Charles Rennie Mackintosh (1868-1928) was one of the most significant figures in the history of Arts & Crafts Furniture, and a major influence on the Art Nouveau movement. A talented architect, designer and artist, he was central to the development of the Glasgow Style of design. He had few clients, yet his distinctive stained glass panels elegant Victorian dining chairs are known the world over.
Mackintosh was apprenticed to architects Honeyman and Keppie in 1889, also studying at the Glasgow School of Art. His first major architectural commission was the Glasgow Herald Building (1894), which showed amazing innovation and maturity.
Mackintosh believed that designers and architects should have freedom of expression, and began experimenting with design, aided by his friends Herbert MacNair and Frances and Margaret Macdonald (who he later married). Dubbed the Spook School, they established the Glasgow Style.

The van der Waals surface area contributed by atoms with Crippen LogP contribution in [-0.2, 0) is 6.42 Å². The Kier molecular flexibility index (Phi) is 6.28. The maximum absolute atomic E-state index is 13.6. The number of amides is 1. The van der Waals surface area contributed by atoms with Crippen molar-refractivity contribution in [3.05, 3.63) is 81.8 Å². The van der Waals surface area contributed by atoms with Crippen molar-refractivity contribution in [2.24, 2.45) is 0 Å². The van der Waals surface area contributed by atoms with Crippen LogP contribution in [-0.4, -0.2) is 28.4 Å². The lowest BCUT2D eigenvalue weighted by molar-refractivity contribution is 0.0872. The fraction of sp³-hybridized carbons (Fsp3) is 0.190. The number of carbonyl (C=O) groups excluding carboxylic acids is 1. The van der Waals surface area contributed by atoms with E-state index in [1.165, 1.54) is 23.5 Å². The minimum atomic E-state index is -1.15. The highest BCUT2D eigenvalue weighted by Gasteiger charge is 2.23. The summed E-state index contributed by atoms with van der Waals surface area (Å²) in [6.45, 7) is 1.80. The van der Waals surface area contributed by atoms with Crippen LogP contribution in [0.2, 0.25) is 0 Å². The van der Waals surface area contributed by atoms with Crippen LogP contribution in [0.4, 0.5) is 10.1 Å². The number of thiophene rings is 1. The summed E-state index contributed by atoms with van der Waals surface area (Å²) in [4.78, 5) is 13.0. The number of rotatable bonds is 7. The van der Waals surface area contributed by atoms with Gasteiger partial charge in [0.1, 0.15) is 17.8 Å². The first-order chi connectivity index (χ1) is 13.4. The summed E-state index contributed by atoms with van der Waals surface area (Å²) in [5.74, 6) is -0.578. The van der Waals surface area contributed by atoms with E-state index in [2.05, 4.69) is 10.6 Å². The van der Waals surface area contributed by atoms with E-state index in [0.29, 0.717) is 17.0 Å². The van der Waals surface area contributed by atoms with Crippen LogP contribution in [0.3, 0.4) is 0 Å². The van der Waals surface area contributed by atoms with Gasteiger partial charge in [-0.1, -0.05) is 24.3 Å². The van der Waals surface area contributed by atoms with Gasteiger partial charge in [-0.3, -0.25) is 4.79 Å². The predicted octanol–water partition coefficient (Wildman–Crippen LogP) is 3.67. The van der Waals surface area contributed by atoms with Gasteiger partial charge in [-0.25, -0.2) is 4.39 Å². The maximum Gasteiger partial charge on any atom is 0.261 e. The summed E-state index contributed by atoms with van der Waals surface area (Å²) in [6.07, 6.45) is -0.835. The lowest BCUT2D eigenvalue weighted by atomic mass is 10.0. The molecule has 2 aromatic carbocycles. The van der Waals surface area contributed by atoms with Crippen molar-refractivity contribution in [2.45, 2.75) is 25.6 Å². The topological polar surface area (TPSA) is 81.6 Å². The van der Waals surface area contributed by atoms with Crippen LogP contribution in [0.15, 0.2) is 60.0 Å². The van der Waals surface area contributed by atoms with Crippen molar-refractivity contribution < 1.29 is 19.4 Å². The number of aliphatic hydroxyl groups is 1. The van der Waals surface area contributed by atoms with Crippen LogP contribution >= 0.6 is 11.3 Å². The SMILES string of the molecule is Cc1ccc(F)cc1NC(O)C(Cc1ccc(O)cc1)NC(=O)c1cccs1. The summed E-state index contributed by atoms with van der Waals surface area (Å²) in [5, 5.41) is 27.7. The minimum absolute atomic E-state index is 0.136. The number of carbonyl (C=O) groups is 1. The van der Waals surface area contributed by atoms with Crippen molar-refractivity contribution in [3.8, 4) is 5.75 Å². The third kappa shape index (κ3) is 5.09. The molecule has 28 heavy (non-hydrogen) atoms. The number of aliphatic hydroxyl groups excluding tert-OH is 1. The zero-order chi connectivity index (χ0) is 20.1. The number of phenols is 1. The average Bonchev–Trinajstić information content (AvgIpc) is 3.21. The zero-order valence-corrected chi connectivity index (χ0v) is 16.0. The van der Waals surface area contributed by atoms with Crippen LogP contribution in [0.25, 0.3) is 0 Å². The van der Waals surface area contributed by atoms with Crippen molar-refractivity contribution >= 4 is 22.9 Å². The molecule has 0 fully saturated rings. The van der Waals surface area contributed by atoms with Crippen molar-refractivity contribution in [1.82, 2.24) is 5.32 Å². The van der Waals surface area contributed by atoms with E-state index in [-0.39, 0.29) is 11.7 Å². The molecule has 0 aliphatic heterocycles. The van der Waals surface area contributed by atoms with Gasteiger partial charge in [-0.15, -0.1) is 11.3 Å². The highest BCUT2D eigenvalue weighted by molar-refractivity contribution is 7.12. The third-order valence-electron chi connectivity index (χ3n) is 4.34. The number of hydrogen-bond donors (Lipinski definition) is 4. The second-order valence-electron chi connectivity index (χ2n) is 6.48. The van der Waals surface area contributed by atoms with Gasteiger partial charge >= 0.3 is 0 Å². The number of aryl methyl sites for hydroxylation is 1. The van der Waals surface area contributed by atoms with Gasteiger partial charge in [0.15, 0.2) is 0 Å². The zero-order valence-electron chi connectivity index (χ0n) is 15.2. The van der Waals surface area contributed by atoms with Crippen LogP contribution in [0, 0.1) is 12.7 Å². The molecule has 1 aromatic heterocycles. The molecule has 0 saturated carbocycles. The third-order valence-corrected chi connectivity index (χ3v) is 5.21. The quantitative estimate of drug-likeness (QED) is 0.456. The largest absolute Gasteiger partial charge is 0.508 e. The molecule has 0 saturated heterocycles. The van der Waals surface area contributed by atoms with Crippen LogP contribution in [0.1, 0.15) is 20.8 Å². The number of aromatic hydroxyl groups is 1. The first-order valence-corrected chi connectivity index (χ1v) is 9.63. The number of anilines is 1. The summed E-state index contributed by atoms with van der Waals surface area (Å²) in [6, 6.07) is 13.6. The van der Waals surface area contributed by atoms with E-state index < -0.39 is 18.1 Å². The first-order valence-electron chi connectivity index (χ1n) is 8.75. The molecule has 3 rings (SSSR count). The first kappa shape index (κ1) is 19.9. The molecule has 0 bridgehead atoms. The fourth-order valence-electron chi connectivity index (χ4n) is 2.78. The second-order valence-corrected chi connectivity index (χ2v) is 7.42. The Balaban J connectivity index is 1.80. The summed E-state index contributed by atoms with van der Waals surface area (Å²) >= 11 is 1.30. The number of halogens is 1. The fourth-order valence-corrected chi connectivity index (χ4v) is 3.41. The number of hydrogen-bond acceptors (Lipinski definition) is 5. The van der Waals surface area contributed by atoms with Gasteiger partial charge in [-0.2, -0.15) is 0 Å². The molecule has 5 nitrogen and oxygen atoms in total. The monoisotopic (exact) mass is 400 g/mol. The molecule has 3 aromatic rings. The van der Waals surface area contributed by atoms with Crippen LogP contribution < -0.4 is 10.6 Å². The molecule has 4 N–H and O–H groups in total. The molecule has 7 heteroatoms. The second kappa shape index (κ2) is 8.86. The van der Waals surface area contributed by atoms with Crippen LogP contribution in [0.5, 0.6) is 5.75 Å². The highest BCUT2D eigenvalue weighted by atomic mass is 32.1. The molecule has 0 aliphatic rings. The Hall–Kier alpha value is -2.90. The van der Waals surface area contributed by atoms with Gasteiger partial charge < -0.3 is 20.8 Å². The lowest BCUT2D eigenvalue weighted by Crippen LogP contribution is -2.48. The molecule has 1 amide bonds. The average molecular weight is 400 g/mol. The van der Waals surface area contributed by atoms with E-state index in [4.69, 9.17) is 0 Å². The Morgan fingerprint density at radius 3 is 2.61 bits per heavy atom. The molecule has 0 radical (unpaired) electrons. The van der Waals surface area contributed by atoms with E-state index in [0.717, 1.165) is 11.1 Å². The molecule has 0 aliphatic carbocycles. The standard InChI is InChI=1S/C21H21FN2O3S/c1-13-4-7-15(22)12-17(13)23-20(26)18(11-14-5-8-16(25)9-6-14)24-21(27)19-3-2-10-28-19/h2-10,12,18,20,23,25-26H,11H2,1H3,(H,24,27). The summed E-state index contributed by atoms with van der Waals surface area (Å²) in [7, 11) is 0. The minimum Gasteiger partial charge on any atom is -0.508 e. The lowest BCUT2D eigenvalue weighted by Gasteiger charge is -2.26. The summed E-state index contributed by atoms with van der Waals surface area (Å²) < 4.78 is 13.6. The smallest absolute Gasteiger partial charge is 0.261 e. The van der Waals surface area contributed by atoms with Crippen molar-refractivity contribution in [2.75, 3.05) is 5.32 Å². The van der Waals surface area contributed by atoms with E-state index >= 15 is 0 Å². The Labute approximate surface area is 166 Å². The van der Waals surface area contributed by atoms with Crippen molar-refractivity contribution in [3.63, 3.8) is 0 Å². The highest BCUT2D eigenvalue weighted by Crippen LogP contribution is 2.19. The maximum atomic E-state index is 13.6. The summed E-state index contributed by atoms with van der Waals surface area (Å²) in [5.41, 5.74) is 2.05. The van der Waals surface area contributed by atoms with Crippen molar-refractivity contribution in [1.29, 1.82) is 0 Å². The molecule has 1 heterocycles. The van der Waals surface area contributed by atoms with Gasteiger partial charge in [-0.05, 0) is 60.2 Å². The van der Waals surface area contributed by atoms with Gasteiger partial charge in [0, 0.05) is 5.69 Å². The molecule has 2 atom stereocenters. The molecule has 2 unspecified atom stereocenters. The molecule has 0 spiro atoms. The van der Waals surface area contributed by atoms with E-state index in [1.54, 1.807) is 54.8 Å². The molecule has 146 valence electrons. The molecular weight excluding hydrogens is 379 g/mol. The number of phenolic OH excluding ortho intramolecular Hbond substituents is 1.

In 1896 Mackintosh, was awarded a major commission to design a new wing for the Glasgow School of Art. Constructed in two stages, it was Mackintosh’s most important work, containing baronial Scottish, rustic Japanese and many other elements. The Library is a complex geometry of timber posts and beams, complemented by dark slender antique bookcases and elegantly pierced chairs.
Mackintosh’s best-known works were for Catherine Cranston, who commissioned him for her tearooms between 1896 and 1917. He was allowed complete freedom of expression, providing everything from the light fittings to the cutlery. The dramatic high-backed Victorian dining chairs, so prized by Lancashire collectors, are still copied by designers today.
Another important commission was Hill House, for publisher Walter Blackie. However, Mackintosh had only a few patrons, his ethic of total design making him unpopular with clients. His last public commission was a Glasgow school, in 1906. Further work followed, but it was largely met with indifference.
Mackintosh moved to London, where he began working in a bold new abstract style. However, it largely went unnoticed. Today, of course, his genius is recognised, and in Cumbria his antique dining tables and elegant chairs sell for many thousands of pounds.